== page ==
GM reawakened from the dead and bankrupt went public again at the end of 2010. It was a heavily subscribed gigantic IPO and the stock did well peaking at around $39 during the first of the year 2011. It began its descent and recently plunged below 32 on the news of its CFO, Chris Liddell would be leaing the company. Barron’s reported, ”
Fourteen months after becoming CFO of General Motors (GM), Chris Liddell is leaving the company. He will be replaced on April 1 by Dan Ammann, the company’s senior vice president for finance and treasurer. The company gave no reason for the transition. Shares fell 3.3% in early trading.
Liddell joined GM in January 2010. He had previously been the CFO at Microsoft (MSFT). At GM, he was instrumental in engineering its IPO. He was also praised for strengthening the company’s accounting methods — when it was emerging from bankruptcy, GM acknowledged “material weakness” in some of its statements, but the company’s audit committee said this year that weakness had been fixed, CNNMoney noted.
The company’s statement indicated Ammann had been groomed for this position. Ammann, who is 38, helped Liddell prepare the company’s IPO and has helped set the company’s financial strategy. Prior to joining GM, Ammann was managing director and head of industrials investment banking at Morgan Stanley (MS).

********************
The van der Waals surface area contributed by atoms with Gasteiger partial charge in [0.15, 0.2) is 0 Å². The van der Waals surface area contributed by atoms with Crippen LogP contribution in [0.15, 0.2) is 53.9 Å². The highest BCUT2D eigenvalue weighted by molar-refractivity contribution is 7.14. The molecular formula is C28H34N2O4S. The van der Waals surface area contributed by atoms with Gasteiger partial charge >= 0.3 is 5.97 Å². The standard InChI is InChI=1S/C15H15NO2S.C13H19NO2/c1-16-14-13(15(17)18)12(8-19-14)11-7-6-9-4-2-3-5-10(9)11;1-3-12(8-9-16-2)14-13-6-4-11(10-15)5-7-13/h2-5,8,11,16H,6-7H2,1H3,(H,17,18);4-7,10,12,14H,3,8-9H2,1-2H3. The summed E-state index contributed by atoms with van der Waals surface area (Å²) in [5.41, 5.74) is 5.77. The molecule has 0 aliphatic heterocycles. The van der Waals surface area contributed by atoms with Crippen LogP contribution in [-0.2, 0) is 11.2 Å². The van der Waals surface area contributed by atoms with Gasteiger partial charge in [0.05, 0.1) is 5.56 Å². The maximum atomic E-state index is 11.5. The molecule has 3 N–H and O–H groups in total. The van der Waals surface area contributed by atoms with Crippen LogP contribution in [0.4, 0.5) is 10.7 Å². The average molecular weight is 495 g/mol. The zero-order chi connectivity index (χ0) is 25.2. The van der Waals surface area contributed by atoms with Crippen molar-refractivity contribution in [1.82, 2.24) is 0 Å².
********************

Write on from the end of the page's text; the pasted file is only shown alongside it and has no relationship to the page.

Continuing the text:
“I came to General Motors to be part of something great,” Liddell said. “My objective was to help rebuild this iconic company and I am particularly pleased that through this process, we have also developed a strong successor in Dan Ammann.”
Okay, that would freak me out on the surface but I had been watching GM with some interest. First of all two directors bought 3,000 and 7,500 shares of stock shortly before the news broke. Is it possible the Board did not know about Liddell’s imminent departure? I doubt it but it is possible. Then the next two days after the stock dropped the Chairman of the Board and another director bought 5,000 shares each. Okay that means they did know about it and this isn’t a shock.
- Now for the bull case:
- Perhaps the CFO, Liddell, that left was sour he didn’t get the top job. After being CFO at Microsoft and GM, you have to wonder when he will be CEO at a major company. Maybe he just wants to decompress for a while.
- GM is already in a much improved competitive position. Shorn of some debt and union benefits, it’s far more competitive. Besided its second largest US competitor, Chrsyler is gravely weakened.
- GM is a strong brand (Buick) in China, the number one auto growth market.
- The Japanese auto industry may be hobbled by the disaster in Japan. Toyota announced all of its plants in Japan would be shut down on Monday. With the hobbled power grid, it’s uncertain how soon it will be up to maintaining its export posture. Besides there will be substantial Japanese domestic replacement.
- The US economy is clearly improving and GM should be a beneficiary of this.
- Valuation is not stretched by any standards
- The chart is showing a major divergence. Note how the RSI trend line is headed sharply higher yet the stock is still going lower. This is highly symptomatic of an imminent price reversal.